Emperor Norton’s Fantastic Time Machine – $20 // official site // Yelp – If you live in San Francisco or you’re at all familiar with San Francisco history, then you most likely know who Emperor Norton is, the failed businessman turned beloved eccentric. The tour is led by the Emperor himself and highlights various landmarks (the birthplace of the city, the former red light district, the Barbary Coast, remaining remnants of the great fire/earthquake of 1906, etc) and notorious figures from San Francisco history, including Lotta Crabtree and the gift she left to her beloved city, Lola Montez and her erotic Spider Dance, and of course lots of information about the Emperor himself.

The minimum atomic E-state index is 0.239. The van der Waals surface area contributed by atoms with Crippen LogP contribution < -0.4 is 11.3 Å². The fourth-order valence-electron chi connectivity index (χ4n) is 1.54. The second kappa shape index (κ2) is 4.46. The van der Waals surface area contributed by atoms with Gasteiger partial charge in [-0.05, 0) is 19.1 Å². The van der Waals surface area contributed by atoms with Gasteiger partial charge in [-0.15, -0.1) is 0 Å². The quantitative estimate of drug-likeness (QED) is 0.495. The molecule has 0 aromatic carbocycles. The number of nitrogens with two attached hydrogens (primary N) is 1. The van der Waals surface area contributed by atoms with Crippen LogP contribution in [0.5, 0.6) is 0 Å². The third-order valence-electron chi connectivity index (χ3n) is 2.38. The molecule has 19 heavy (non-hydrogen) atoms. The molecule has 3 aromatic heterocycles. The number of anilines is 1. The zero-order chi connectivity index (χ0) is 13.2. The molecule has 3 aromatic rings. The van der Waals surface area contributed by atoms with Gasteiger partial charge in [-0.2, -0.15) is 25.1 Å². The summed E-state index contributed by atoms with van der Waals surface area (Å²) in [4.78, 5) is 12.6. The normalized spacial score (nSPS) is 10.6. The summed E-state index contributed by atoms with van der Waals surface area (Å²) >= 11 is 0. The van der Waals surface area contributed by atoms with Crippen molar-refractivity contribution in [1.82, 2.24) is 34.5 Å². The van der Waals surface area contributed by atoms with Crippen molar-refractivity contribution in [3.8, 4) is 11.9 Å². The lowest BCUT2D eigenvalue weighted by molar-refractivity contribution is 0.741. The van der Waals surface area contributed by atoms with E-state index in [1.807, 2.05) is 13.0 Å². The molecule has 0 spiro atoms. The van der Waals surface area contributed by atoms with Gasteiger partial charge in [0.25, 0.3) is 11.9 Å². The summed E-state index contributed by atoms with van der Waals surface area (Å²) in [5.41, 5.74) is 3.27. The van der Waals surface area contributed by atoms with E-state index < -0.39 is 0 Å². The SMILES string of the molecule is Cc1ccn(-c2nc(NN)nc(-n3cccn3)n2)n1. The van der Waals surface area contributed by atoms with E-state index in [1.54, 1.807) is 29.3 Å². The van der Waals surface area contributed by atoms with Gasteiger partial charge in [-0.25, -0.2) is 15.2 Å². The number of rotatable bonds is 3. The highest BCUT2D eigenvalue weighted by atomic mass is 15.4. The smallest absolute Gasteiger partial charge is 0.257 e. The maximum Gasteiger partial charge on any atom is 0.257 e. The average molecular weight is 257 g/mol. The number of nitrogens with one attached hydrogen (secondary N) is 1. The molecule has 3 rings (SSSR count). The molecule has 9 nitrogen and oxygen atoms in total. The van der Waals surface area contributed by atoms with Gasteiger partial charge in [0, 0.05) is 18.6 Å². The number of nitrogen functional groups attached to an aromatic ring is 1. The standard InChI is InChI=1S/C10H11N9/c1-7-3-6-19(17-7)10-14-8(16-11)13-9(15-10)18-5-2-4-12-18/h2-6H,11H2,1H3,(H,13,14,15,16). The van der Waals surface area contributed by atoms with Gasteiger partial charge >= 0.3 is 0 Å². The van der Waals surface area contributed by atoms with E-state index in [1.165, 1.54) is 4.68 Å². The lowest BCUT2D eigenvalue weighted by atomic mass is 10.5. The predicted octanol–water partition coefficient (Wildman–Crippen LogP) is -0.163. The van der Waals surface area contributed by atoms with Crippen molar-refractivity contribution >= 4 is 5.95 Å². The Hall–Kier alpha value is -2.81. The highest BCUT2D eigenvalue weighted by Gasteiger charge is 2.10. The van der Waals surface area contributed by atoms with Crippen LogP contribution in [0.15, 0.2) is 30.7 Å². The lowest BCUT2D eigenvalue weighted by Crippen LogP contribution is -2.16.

The tour spans a lot of walking ground – Union Square, Financial District, SoMa, North Beach, and Chinatown. My favorite part of the tour was the excursion into the Palace Hotel, which I had walked by hundreds of times on my way to and from work. It’s such an unassuming place on the outside, and from the looks of it you wouldn’t have ever guessed that it had a bit of a macabre past and an absolutely beautiful tea room (pictured above). I was so taken with the tea room, I ended up having afternoon tea there a few weeks later with some friends. Not sure if I’ll ever pay $50 for tea and scones again, but having an old money San Francisco experience was a lot of fun.